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In Defense Of Passwords
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Thomas Claburn
Thomas Claburn,
User Rank: Ninja
9/16/2014 | 6:09:27 PM
passwords
Passwords work well enough, particularly when paired with 2-factor authentication. And what alternative is there, really?
Tim.j.young25
Tim.j.young25,
User Rank: Apprentice
9/17/2014 | 3:45:04 AM
Re: passwords
Absolutely: multi-factor has to become the gold standard today. Hackers want to take the path of least resistance, and although 100% security isn't a possibility, it's up to us to make sure gaining access is a major headache for them.
Dr.T
Dr.T,
User Rank: Ninja
9/17/2014 | 8:28:41 AM
No password is bad
I like the way that you put it. There is reason why users are defining simple passwords, they can not keep complex passwords in mind and they do not have to. it is not their responsibilities to secure the systems, system architects have to provide solutions that make users life easier and keep system secure.
Dr.T
Dr.T,
User Rank: Ninja
9/17/2014 | 8:31:34 AM
Re: passwords
How about biometric we have been talking about for years, when is it going to be really available for us? Apple complains about users behaviors, I suggest they need to get back to work and find solutions, instead.
Dr.T
Dr.T,
User Rank: Ninja
9/17/2014 | 8:34:53 AM
Re: passwords
I agree we should not have expectation of security-proof solutions, we have to assume there is always risk being compromised. The risk is never zero. The ultimate solution is in layered approaches when it comes to security.
Marilyn Cohodas
Marilyn Cohodas,
User Rank: Strategist
9/17/2014 | 9:55:05 AM
Re: No password is bad
There are not-so-difficult tricks to help users remember complex passwords -- which I'm starting to rely on myself more and more. But to go into every application or web site and change my existing password? Who has the time for that? There should be a way to securely automate the creation of strong passwords for users at the system level. Any password strategy that puts users in change of changing their own behavior is doomed to fail. 
2009///M
2009///M,
User Rank: Apprentice
9/17/2014 | 1:23:24 PM
Password manager
I use two factor when possible, but have resorted to a password manager and letting it manage the complex passwords it generates for each site.  When im mobile and not on a PC with the web browser plug in, I use the mobile app to look up the password (which is a pain to retype, due to the complexity).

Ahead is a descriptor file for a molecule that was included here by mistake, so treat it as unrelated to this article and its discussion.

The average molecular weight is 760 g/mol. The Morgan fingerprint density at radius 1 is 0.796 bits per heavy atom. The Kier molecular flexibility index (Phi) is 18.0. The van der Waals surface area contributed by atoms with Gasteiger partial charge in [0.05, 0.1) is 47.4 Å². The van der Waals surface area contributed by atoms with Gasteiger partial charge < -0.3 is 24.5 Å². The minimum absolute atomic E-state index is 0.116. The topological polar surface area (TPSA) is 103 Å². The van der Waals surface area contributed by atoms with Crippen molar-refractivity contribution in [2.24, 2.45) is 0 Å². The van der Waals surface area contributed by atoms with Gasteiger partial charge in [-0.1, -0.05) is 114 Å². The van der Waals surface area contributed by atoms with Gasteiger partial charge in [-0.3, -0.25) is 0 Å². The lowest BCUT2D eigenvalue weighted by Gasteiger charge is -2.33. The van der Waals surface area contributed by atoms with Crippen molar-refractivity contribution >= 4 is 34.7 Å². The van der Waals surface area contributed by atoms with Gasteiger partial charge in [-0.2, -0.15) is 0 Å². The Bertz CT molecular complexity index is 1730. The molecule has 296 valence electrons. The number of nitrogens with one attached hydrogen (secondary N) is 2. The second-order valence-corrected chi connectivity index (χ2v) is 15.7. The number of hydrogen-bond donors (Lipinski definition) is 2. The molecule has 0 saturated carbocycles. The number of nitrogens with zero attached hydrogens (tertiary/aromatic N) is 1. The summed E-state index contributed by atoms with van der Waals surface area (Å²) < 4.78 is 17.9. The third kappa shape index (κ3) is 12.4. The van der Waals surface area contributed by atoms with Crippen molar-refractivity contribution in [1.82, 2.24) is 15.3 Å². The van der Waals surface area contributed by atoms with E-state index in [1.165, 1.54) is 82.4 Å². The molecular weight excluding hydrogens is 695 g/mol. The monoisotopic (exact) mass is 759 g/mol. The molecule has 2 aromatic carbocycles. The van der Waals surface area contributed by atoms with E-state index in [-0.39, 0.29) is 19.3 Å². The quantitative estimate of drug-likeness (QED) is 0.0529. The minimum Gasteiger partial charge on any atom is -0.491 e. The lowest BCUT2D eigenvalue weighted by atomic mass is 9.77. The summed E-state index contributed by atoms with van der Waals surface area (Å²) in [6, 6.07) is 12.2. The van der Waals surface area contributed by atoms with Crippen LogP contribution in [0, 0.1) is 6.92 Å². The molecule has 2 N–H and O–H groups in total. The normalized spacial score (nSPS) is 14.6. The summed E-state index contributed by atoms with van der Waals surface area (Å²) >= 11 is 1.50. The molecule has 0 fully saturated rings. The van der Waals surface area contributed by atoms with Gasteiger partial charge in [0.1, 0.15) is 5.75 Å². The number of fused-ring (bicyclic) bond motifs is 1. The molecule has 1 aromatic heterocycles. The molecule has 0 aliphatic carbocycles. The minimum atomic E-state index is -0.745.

CNACHREINER981
CNACHREINER981,
User Rank: Author
9/17/2014 | 3:57:54 PM
Re: Password manager
Sounds like you are doing all the right things. I'm hoping that all web services will adopt two token... Even thought using mobile SMS isn't the most security of the second token options (some Zeus related malware designed to hijack mobiles too), it's much better than nothing, and almost everyone has phone... so it's easy.

Some password managers are doing better at syncing across multiple platforms, so you can use them on mobiles without actually typing anything but the master password...  
CNACHREINER981
CNACHREINER981,
User Rank: Author
9/17/2014 | 4:01:51 PM
Re: No password is bad
My favorite trick is simply using an english sentenve with punctuation, and maybe some "7334 [email protected]"

For instance, "My silly r3d dog is so rambunctious!"

The the sentence makes it long and the spaces and punctuation provide extra characters... being a sentence, it's easy for you to remember. The only downside is being longer to type, but trust me, muscle memory works on sentences too...

That said, this doesn't solve the different passord at different resources issue, which I do believe is a big deal. That why, I prefer password managers, and using this sentence trick for my master password....

Cheers,

Corey
CNACHREINER981
CNACHREINER981,
User Rank: Author
9/17/2014 | 4:02:34 PM
Re: passwords
Amen to that brother... there is no silver bullet... 
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